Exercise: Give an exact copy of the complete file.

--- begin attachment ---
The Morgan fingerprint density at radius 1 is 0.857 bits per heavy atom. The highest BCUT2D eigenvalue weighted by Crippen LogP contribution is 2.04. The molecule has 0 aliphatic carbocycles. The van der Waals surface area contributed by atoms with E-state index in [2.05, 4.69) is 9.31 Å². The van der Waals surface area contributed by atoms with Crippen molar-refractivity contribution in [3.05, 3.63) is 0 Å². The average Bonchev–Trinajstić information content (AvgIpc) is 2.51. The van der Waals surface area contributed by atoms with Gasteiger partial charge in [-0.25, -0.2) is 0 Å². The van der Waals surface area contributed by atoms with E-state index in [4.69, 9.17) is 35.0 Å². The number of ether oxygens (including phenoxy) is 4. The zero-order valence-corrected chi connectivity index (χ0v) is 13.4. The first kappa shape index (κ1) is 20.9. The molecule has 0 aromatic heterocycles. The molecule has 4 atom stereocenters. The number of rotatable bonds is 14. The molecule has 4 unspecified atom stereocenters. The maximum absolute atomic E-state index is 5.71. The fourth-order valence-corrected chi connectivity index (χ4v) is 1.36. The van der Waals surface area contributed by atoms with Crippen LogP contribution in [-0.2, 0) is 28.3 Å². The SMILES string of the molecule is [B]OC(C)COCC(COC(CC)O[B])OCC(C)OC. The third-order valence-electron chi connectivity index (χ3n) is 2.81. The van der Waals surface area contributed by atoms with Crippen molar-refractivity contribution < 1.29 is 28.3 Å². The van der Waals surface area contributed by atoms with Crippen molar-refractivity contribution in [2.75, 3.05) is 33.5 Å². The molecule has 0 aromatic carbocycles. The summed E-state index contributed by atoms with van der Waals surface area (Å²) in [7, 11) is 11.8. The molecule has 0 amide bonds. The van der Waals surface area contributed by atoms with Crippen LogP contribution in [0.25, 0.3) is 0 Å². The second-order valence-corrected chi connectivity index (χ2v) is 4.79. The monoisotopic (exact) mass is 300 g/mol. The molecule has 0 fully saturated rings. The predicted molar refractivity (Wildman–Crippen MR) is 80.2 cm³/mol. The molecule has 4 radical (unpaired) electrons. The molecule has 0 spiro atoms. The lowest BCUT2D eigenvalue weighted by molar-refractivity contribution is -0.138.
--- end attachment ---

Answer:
The Morgan fingerprint density at radius 1 is 0.857 bits per heavy atom. The highest BCUT2D eigenvalue weighted by Crippen LogP contribution is 2.04. The molecule has 0 aliphatic carbocycles. The van der Waals surface area contributed by atoms with E-state index in [2.05, 4.69) is 9.31 Å². The van der Waals surface area contributed by atoms with Crippen molar-refractivity contribution in [3.05, 3.63) is 0 Å². The average Bonchev–Trinajstić information content (AvgIpc) is 2.51. The van der Waals surface area contributed by atoms with Gasteiger partial charge in [-0.25, -0.2) is 0 Å². The van der Waals surface area contributed by atoms with E-state index in [4.69, 9.17) is 35.0 Å². The number of ether oxygens (including phenoxy) is 4. The zero-order valence-corrected chi connectivity index (χ0v) is 13.4. The first kappa shape index (κ1) is 20.9. The molecule has 0 aromatic heterocycles. The molecule has 4 atom stereocenters. The number of rotatable bonds is 14. The molecule has 4 unspecified atom stereocenters. The maximum absolute atomic E-state index is 5.71. The fourth-order valence-corrected chi connectivity index (χ4v) is 1.36. The van der Waals surface area contributed by atoms with Crippen LogP contribution in [-0.2, 0) is 28.3 Å². The SMILES string of the molecule is [B]OC(C)COCC(COC(CC)O[B])OCC(C)OC. The third-order valence-electron chi connectivity index (χ3n) is 2.81. The van der Waals surface area contributed by atoms with Crippen molar-refractivity contribution < 1.29 is 28.3 Å². The van der Waals surface area contributed by atoms with Crippen molar-refractivity contribution in [2.75, 3.05) is 33.5 Å². The molecule has 0 aromatic carbocycles. The summed E-state index contributed by atoms with van der Waals surface area (Å²) in [7, 11) is 11.8. The molecule has 0 amide bonds. The van der Waals surface area contributed by atoms with Crippen LogP contribution in [0.25, 0.3) is 0 Å². The second-order valence-corrected chi connectivity index (χ2v) is 4.79. The monoisotopic (exact) mass is 300 g/mol. The molecule has 0 fully saturated rings. The predicted molar refractivity (Wildman–Crippen MR) is 80.2 cm³/mol. The molecule has 4 radical (unpaired) electrons. The molecule has 0 spiro atoms. The lowest BCUT2D eigenvalue weighted by molar-refractivity contribution is -0.138.